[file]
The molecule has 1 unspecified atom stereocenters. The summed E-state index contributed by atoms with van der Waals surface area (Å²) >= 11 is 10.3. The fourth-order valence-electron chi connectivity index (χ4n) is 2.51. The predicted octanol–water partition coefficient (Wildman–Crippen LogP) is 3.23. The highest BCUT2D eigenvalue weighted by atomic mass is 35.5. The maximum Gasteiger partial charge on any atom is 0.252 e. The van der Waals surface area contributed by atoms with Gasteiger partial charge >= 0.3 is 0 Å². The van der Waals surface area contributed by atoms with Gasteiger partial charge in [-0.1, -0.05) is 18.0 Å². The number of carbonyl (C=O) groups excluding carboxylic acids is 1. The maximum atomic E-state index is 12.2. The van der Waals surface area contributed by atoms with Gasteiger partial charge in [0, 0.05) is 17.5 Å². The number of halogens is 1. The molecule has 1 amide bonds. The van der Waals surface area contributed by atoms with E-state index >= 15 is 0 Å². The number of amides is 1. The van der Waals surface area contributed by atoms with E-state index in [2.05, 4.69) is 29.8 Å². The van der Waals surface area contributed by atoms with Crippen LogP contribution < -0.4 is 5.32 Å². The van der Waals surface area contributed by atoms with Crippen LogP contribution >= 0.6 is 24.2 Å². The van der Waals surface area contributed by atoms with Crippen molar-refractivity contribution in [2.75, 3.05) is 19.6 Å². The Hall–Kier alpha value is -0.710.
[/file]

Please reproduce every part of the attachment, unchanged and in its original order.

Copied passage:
The molecule has 1 unspecified atom stereocenters. The summed E-state index contributed by atoms with van der Waals surface area (Å²) >= 11 is 10.3. The fourth-order valence-electron chi connectivity index (χ4n) is 2.51. The predicted octanol–water partition coefficient (Wildman–Crippen LogP) is 3.23. The highest BCUT2D eigenvalue weighted by atomic mass is 35.5. The maximum Gasteiger partial charge on any atom is 0.252 e. The van der Waals surface area contributed by atoms with Gasteiger partial charge >= 0.3 is 0 Å². The van der Waals surface area contributed by atoms with Gasteiger partial charge in [-0.1, -0.05) is 18.0 Å². The number of carbonyl (C=O) groups excluding carboxylic acids is 1. The maximum atomic E-state index is 12.2. The van der Waals surface area contributed by atoms with Gasteiger partial charge in [0, 0.05) is 17.5 Å². The number of halogens is 1. The molecule has 1 amide bonds. The van der Waals surface area contributed by atoms with E-state index >= 15 is 0 Å². The number of amides is 1. The van der Waals surface area contributed by atoms with E-state index in [2.05, 4.69) is 29.8 Å². The van der Waals surface area contributed by atoms with Crippen LogP contribution < -0.4 is 5.32 Å². The van der Waals surface area contributed by atoms with Crippen LogP contribution >= 0.6 is 24.2 Å². The van der Waals surface area contributed by atoms with Crippen molar-refractivity contribution in [2.75, 3.05) is 19.6 Å². The Hall–Kier alpha value is -0.710.